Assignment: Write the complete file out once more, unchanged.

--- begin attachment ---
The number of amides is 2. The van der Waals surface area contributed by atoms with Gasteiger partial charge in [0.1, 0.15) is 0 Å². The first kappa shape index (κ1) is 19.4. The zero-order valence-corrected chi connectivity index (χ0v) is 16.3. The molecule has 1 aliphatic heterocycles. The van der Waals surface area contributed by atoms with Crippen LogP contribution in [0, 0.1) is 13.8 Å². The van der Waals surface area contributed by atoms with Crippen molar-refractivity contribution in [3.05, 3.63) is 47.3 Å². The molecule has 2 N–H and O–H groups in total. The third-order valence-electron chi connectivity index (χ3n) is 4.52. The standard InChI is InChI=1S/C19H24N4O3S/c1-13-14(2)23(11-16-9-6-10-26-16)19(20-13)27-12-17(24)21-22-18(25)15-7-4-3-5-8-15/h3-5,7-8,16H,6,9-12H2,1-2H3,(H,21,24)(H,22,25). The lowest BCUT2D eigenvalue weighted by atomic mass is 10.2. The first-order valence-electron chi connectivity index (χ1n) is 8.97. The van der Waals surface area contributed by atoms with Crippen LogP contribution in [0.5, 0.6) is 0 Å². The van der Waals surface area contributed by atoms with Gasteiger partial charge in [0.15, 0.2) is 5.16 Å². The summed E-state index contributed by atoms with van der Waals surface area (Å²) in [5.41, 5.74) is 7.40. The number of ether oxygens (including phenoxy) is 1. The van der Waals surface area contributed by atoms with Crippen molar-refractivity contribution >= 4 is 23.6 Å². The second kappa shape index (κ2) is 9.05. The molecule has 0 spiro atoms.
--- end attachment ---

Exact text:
The number of amides is 2. The van der Waals surface area contributed by atoms with Gasteiger partial charge in [0.1, 0.15) is 0 Å². The first kappa shape index (κ1) is 19.4. The zero-order valence-corrected chi connectivity index (χ0v) is 16.3. The molecule has 1 aliphatic heterocycles. The van der Waals surface area contributed by atoms with Crippen LogP contribution in [0, 0.1) is 13.8 Å². The van der Waals surface area contributed by atoms with Crippen molar-refractivity contribution in [3.05, 3.63) is 47.3 Å². The molecule has 2 N–H and O–H groups in total. The third-order valence-electron chi connectivity index (χ3n) is 4.52. The standard InChI is InChI=1S/C19H24N4O3S/c1-13-14(2)23(11-16-9-6-10-26-16)19(20-13)27-12-17(24)21-22-18(25)15-7-4-3-5-8-15/h3-5,7-8,16H,6,9-12H2,1-2H3,(H,21,24)(H,22,25). The lowest BCUT2D eigenvalue weighted by atomic mass is 10.2. The first-order valence-electron chi connectivity index (χ1n) is 8.97. The van der Waals surface area contributed by atoms with Crippen LogP contribution in [0.5, 0.6) is 0 Å². The van der Waals surface area contributed by atoms with Gasteiger partial charge in [0.15, 0.2) is 5.16 Å². The summed E-state index contributed by atoms with van der Waals surface area (Å²) in [5.41, 5.74) is 7.40. The number of ether oxygens (including phenoxy) is 1. The van der Waals surface area contributed by atoms with Crippen molar-refractivity contribution >= 4 is 23.6 Å². The second kappa shape index (κ2) is 9.05. The molecule has 0 spiro atoms.